SiriusXM has more than 60 direct royalty deals at rates lower than CRB

Paul Maloney
December 18, 2012 - 1:30pm

During testimony in the recent royalty determinations (see yesterday's RAIN here), SiriusXM reportedly revealed it has secured "direct content licenses" with more than 60 labels, giving them even broader use rights at rates below those set by the Copyright Royalty Board.

Digital Music News reports SiriusXM will pay 5%-7% of its gross revenues for these licenses, covering more than 7,000 artists, 9,000 albums, and 110,000 songs (there were no reported details of how specifically the use of the licensed music is broader than is allowed by the statutory license).

These agreements are actual, real-world settlements between active players in the music rights market. As such, these deals (both the rates and expanded allowable uses of the music) will likely be cited in arguments against music industry interests who claim the CRB-determined rates for satellite radio (and webcasting, for that matter) are "below market value." It isn't clear whether the more favorable terms of these direct deals tempered the CRB's decision

As we reported yesterday, the CRB set sound recording royalties for satellite radio at 9% of gross revenue in 2013, increasing 0.5% each year (to 11% in 2017). Billboard estimates SiriusXM will pay between $1.02 billion and $1.22 billion in statutory royalties to SoundExchange from 2013 to 2017.

Hypebot reports SoundExchange pressed the CRB for satellite radio royalties that increased to 20% of gross revenue by 2017 (DMN says "one resident expert" pushed for 30%), calling the CRB rates "below market."

Last month industry attorney David Oxenford reported that much of the discussion in the rate-setting's oral arguments phase "focused on the value of music in a marketplace -– essentially the 'willing buyer, willing seller' question." Currently, the law mandates that the rate-setting for royalties for these media is to be governed by the "801(b)" standard (which the record industry has argued does not reflect fair market value) (RAIN coverage here).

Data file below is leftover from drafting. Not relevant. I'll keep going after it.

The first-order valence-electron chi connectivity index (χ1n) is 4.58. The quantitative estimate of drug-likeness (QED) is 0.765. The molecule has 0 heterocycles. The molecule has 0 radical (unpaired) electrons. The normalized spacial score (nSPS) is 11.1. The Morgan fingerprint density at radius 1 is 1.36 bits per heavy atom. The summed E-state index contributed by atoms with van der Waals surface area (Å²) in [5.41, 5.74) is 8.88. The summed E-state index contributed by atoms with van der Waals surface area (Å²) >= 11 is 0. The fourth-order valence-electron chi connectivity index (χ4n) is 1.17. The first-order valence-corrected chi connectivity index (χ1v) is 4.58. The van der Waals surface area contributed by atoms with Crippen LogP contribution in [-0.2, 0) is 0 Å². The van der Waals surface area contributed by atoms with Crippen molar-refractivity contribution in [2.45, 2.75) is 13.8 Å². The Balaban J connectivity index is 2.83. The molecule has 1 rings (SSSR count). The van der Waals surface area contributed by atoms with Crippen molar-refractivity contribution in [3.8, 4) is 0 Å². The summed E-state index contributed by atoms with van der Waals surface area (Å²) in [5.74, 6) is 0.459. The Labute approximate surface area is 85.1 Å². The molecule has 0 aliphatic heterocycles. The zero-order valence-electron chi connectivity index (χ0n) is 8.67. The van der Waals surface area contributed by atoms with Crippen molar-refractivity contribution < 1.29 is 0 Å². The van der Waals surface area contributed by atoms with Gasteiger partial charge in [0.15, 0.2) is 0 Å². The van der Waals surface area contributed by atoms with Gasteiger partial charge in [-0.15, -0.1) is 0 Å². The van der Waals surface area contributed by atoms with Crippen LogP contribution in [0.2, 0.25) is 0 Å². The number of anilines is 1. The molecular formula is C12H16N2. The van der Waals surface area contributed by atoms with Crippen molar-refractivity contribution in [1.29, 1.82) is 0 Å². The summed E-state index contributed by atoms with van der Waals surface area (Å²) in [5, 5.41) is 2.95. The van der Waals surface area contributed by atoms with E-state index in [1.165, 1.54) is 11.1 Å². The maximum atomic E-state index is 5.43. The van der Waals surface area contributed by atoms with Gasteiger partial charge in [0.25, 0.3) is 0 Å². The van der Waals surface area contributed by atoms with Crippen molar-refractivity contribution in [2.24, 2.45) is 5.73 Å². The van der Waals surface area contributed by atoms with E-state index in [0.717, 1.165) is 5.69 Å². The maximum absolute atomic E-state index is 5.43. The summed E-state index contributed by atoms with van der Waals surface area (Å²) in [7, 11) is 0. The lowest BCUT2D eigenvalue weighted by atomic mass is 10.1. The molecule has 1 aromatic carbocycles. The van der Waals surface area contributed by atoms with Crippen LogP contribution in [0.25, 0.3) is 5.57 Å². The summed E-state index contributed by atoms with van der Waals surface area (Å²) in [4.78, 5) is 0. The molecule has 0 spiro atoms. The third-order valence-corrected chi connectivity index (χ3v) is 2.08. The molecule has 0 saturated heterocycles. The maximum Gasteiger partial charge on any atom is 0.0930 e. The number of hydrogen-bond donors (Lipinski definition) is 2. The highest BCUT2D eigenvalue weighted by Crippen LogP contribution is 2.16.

In March Sirius XM filed a lawsuit against SoundExchange and the American Association of Independent Music (A2IM), accusing the record industry organziations of interfering with its efforts to directly license sound recordings. The complaint accuses SoundExchange and A2IM of being in violation of federal antitrust law, and New York state law (RAIN coverage here).

Digital Music News coverage is here. Read Hypebot here. Read Billboard coverage here.

Paul Maloney
December 18, 2012 - 1:30pm

Nielsen and Twitter have forged a deal to create the "Nielsen Twitter TV ratings" to measure the total audience for social TV activity on the social media platform. Couple that with today's news that Nielsen is buying radio ratings leader Arbitron, and smart folks like Tom Taylor begin to ask, "Can radio be far behind?"

There's no real indication of such a development yet, but it's not hard to imageine that "a new radio morning show could be 'trending,' one of these days," suggests Taylor. Read more from him today here.

Read about Twitter TV ratings at LostRemote here and GigaOm here.

Paul Maloney
December 18, 2012 - 1:30pm

Industry news source Radio Ink has announced it is accepting nominations for the 2013 Radio Ink Digital Awards.

The awards are open to companies, stations, streams, and websites in seven categories. Nominations close January 21, and Radio Ink will announce winners at its Convergence 2013 in March.

Make your nominations here.